Thursday, November 17, 2005

Deflationary fears

I was flipping thru the Wall Street Journal from last Sunday and came across a rather annoying quote. I dont remember who said it but he stated he was worried about deflation occuring next year. Leaving aside the whole Federal Reserve (which has kept us above 3% inflation since before I was born) I want to tackle the issue of deflation.

For the purpose of this and probable future posts I am going to define some terms.
Deflation: Less money, each unit worth more
Recession: A drop in the GDP for two or more consecutive quarters
Inflation: More money, each unit worth less
Stagnation: High unemployment
Stagflation: High inflation coupled with high unemployment (stagnation)
Depression: A period where business activity drops signifigantly

Currently the Fed is pursuing a policy of constant "controlled" inflation. Inflation is where you add to the supply of money which, after a few transactions, devalues all of the money in the supply. Your parents will tell you that they could fill a whole paper bag full of candy for $1 but because of inflation that isnt possible now. Inflation is due entirely to banks. Individuals cannot cause inflation.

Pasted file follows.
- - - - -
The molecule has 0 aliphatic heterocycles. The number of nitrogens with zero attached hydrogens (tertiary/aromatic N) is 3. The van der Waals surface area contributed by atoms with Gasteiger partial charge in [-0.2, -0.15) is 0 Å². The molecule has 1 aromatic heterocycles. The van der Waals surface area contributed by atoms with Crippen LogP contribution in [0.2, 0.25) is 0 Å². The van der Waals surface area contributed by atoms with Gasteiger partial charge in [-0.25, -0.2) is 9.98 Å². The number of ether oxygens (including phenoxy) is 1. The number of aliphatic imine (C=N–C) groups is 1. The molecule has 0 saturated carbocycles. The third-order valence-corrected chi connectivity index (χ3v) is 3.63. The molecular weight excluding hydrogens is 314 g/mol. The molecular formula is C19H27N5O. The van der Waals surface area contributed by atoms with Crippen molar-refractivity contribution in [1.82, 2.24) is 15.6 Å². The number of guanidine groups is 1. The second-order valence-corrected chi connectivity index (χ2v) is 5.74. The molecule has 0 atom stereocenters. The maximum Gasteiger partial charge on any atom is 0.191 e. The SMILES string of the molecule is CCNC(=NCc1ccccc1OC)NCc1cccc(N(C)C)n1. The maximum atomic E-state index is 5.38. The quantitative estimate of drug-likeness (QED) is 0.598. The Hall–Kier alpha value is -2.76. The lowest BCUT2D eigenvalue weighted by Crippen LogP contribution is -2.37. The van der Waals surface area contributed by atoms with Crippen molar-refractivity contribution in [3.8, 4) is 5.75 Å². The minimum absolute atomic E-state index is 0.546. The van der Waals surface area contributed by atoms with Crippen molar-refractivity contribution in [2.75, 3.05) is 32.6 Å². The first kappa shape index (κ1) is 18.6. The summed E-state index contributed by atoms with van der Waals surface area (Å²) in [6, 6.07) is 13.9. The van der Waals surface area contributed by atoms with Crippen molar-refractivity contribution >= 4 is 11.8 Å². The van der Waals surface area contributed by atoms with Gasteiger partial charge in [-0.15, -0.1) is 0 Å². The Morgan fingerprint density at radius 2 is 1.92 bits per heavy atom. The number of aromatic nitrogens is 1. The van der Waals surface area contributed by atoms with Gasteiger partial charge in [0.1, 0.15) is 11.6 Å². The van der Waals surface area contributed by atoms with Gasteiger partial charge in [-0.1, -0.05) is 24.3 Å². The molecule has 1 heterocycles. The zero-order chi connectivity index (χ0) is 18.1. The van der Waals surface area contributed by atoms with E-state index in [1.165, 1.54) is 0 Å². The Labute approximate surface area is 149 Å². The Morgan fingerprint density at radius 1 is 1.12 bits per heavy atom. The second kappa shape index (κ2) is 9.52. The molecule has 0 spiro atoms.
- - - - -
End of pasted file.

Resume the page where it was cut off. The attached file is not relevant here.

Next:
Now deflation is basically the opposite. As the money supply contracts each unit of money becomes worth more. Were deflation to take place you might one day tell your kids it used to cost $25 to fill a bag of candy whereas they might be able to fill it for $1. Where inflation cannot be caused by individuals, deflation can be. A reduction in spending and/or an increase in savings. Banks can also cause deflation by printing money at less than the replacement level. Deflation can lead to a temporary reduction in jobs as the market adjusts to the higher purchasing power of each dollor. (Look at it from the boss's perspective. The income could be less than last year even tho more units and real profit could have been made. After all, it is numbers not actual value they are looking at.)

Deflation is basically unheard of. There is no way the people who benefit most from inflation would stop it. Who is it that benefits most from inflation? The Federal Gov. The FedGov is the first "person" to get to spend that money, before it causes a devaluation of the whole supply. They also do it to the tune of billions weekly, but I digress.

Adopting a policy of controlled deflation would be a great thing for our economy, or even just keeping the money at a replacement level. With "I-believe-inflation-is-good" Bernanke taking the helm of the Fed soon all those with unfounded fears of deflation can breath a sigh of relief.